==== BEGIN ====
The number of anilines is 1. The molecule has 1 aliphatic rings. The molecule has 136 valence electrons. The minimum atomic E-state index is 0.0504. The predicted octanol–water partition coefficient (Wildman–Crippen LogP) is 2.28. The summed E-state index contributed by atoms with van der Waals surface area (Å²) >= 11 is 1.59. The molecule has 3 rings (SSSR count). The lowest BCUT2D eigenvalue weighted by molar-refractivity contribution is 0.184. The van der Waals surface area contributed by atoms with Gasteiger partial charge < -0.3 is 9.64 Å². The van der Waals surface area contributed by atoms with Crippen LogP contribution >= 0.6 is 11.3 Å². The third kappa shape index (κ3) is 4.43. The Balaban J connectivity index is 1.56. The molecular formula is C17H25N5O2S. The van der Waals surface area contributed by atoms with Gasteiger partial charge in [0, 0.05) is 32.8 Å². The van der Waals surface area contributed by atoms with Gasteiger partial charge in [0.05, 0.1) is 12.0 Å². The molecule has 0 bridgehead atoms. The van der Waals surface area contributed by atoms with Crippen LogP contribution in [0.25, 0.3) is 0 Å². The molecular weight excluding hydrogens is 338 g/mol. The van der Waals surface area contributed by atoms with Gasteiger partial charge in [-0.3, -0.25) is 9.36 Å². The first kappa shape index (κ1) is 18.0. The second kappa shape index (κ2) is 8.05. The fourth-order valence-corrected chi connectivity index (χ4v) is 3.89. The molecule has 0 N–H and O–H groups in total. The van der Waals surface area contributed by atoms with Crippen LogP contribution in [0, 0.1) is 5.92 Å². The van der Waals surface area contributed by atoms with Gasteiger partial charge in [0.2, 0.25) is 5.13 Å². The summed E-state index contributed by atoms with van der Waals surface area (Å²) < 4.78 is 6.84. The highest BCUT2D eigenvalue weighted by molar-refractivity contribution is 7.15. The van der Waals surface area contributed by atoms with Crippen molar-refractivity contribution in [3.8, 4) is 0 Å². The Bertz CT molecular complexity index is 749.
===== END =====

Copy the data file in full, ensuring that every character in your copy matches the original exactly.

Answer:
The number of anilines is 1. The molecule has 1 aliphatic rings. The molecule has 136 valence electrons. The minimum atomic E-state index is 0.0504. The predicted octanol–water partition coefficient (Wildman–Crippen LogP) is 2.28. The summed E-state index contributed by atoms with van der Waals surface area (Å²) >= 11 is 1.59. The molecule has 3 rings (SSSR count). The lowest BCUT2D eigenvalue weighted by molar-refractivity contribution is 0.184. The van der Waals surface area contributed by atoms with Gasteiger partial charge < -0.3 is 9.64 Å². The van der Waals surface area contributed by atoms with Crippen LogP contribution >= 0.6 is 11.3 Å². The third kappa shape index (κ3) is 4.43. The Balaban J connectivity index is 1.56. The molecular formula is C17H25N5O2S. The van der Waals surface area contributed by atoms with Gasteiger partial charge in [0, 0.05) is 32.8 Å². The van der Waals surface area contributed by atoms with Gasteiger partial charge in [0.05, 0.1) is 12.0 Å². The molecule has 0 bridgehead atoms. The van der Waals surface area contributed by atoms with Crippen LogP contribution in [0.25, 0.3) is 0 Å². The molecular weight excluding hydrogens is 338 g/mol. The van der Waals surface area contributed by atoms with Gasteiger partial charge in [-0.3, -0.25) is 9.36 Å². The first kappa shape index (κ1) is 18.0. The second kappa shape index (κ2) is 8.05. The fourth-order valence-corrected chi connectivity index (χ4v) is 3.89. The molecule has 0 N–H and O–H groups in total. The van der Waals surface area contributed by atoms with Crippen LogP contribution in [0, 0.1) is 5.92 Å². The van der Waals surface area contributed by atoms with Gasteiger partial charge in [0.2, 0.25) is 5.13 Å². The summed E-state index contributed by atoms with van der Waals surface area (Å²) < 4.78 is 6.84. The highest BCUT2D eigenvalue weighted by molar-refractivity contribution is 7.15. The van der Waals surface area contributed by atoms with Crippen molar-refractivity contribution in [3.8, 4) is 0 Å². The Bertz CT molecular complexity index is 749.